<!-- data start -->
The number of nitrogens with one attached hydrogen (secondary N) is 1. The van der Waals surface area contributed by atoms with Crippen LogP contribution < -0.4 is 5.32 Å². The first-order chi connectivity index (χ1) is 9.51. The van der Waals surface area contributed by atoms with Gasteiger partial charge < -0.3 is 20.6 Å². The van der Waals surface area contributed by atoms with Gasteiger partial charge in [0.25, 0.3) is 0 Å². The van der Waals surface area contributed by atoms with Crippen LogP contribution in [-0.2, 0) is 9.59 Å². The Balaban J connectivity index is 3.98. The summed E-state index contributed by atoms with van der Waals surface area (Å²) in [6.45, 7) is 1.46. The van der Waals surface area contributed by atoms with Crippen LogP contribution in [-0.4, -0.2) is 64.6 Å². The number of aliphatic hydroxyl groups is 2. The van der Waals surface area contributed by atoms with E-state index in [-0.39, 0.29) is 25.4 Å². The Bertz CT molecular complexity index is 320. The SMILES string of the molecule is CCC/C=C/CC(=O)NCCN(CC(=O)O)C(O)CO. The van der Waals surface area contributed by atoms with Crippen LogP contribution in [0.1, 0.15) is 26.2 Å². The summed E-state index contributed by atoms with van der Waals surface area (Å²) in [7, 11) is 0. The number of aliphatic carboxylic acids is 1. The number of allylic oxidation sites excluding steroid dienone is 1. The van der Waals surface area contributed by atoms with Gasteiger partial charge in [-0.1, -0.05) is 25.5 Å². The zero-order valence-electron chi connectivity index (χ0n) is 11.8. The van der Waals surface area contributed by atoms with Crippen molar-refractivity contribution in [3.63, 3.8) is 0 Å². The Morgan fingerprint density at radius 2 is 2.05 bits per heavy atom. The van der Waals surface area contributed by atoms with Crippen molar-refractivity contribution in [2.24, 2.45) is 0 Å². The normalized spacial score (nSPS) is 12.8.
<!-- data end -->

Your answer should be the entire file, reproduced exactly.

The number of nitrogens with one attached hydrogen (secondary N) is 1. The van der Waals surface area contributed by atoms with Crippen LogP contribution < -0.4 is 5.32 Å². The first-order chi connectivity index (χ1) is 9.51. The van der Waals surface area contributed by atoms with Gasteiger partial charge < -0.3 is 20.6 Å². The van der Waals surface area contributed by atoms with Gasteiger partial charge in [0.25, 0.3) is 0 Å². The van der Waals surface area contributed by atoms with Crippen LogP contribution in [-0.2, 0) is 9.59 Å². The Balaban J connectivity index is 3.98. The summed E-state index contributed by atoms with van der Waals surface area (Å²) in [6.45, 7) is 1.46. The van der Waals surface area contributed by atoms with Crippen LogP contribution in [-0.4, -0.2) is 64.6 Å². The number of aliphatic hydroxyl groups is 2. The van der Waals surface area contributed by atoms with E-state index in [-0.39, 0.29) is 25.4 Å². The Bertz CT molecular complexity index is 320. The SMILES string of the molecule is CCC/C=C/CC(=O)NCCN(CC(=O)O)C(O)CO. The van der Waals surface area contributed by atoms with Crippen LogP contribution in [0.1, 0.15) is 26.2 Å². The summed E-state index contributed by atoms with van der Waals surface area (Å²) in [7, 11) is 0. The number of aliphatic carboxylic acids is 1. The number of allylic oxidation sites excluding steroid dienone is 1. The van der Waals surface area contributed by atoms with Gasteiger partial charge in [-0.1, -0.05) is 25.5 Å². The zero-order valence-electron chi connectivity index (χ0n) is 11.8. The van der Waals surface area contributed by atoms with Crippen molar-refractivity contribution in [3.63, 3.8) is 0 Å². The Morgan fingerprint density at radius 2 is 2.05 bits per heavy atom. The van der Waals surface area contributed by atoms with Crippen molar-refractivity contribution in [2.24, 2.45) is 0 Å². The normalized spacial score (nSPS) is 12.8.